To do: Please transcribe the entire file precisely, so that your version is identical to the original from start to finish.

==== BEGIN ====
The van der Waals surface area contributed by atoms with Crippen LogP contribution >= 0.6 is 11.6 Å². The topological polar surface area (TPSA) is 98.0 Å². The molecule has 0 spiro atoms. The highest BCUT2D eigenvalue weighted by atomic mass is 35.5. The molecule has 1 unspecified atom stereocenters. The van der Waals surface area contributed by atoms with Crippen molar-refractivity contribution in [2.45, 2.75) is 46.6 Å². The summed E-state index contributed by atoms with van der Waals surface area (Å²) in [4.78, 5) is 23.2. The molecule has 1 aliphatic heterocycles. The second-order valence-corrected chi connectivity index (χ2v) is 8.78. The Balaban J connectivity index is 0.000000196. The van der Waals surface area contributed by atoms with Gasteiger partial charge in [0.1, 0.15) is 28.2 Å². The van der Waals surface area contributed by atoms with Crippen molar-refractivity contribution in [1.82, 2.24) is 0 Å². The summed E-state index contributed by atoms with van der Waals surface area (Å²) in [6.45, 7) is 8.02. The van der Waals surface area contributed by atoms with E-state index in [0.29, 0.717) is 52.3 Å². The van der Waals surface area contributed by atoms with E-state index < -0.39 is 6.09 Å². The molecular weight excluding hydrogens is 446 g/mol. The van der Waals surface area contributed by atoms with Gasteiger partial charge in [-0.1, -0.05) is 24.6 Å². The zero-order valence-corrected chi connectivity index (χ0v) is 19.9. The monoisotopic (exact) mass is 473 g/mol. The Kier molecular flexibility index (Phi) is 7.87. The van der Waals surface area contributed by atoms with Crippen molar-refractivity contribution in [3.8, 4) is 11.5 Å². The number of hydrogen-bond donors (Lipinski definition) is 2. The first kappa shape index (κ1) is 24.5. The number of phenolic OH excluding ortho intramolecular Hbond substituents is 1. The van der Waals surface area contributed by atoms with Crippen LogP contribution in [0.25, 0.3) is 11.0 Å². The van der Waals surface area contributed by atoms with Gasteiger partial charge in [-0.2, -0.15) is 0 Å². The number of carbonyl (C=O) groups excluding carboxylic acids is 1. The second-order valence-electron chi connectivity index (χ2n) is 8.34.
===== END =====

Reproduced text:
The van der Waals surface area contributed by atoms with Crippen LogP contribution >= 0.6 is 11.6 Å². The topological polar surface area (TPSA) is 98.0 Å². The molecule has 0 spiro atoms. The highest BCUT2D eigenvalue weighted by atomic mass is 35.5. The molecule has 1 unspecified atom stereocenters. The van der Waals surface area contributed by atoms with Crippen molar-refractivity contribution in [2.45, 2.75) is 46.6 Å². The summed E-state index contributed by atoms with van der Waals surface area (Å²) in [4.78, 5) is 23.2. The molecule has 1 aliphatic heterocycles. The second-order valence-corrected chi connectivity index (χ2v) is 8.78. The Balaban J connectivity index is 0.000000196. The van der Waals surface area contributed by atoms with Gasteiger partial charge in [0.1, 0.15) is 28.2 Å². The van der Waals surface area contributed by atoms with Crippen molar-refractivity contribution in [1.82, 2.24) is 0 Å². The summed E-state index contributed by atoms with van der Waals surface area (Å²) in [6.45, 7) is 8.02. The van der Waals surface area contributed by atoms with E-state index in [0.29, 0.717) is 52.3 Å². The van der Waals surface area contributed by atoms with E-state index < -0.39 is 6.09 Å². The molecular weight excluding hydrogens is 446 g/mol. The van der Waals surface area contributed by atoms with Gasteiger partial charge in [-0.1, -0.05) is 24.6 Å². The zero-order valence-corrected chi connectivity index (χ0v) is 19.9. The monoisotopic (exact) mass is 473 g/mol. The Kier molecular flexibility index (Phi) is 7.87. The van der Waals surface area contributed by atoms with Crippen molar-refractivity contribution in [3.8, 4) is 11.5 Å². The number of hydrogen-bond donors (Lipinski definition) is 2. The first kappa shape index (κ1) is 24.5. The number of phenolic OH excluding ortho intramolecular Hbond substituents is 1. The van der Waals surface area contributed by atoms with Crippen LogP contribution in [0.25, 0.3) is 11.0 Å². The van der Waals surface area contributed by atoms with Gasteiger partial charge in [-0.2, -0.15) is 0 Å². The number of carbonyl (C=O) groups excluding carboxylic acids is 1. The second-order valence-electron chi connectivity index (χ2n) is 8.34.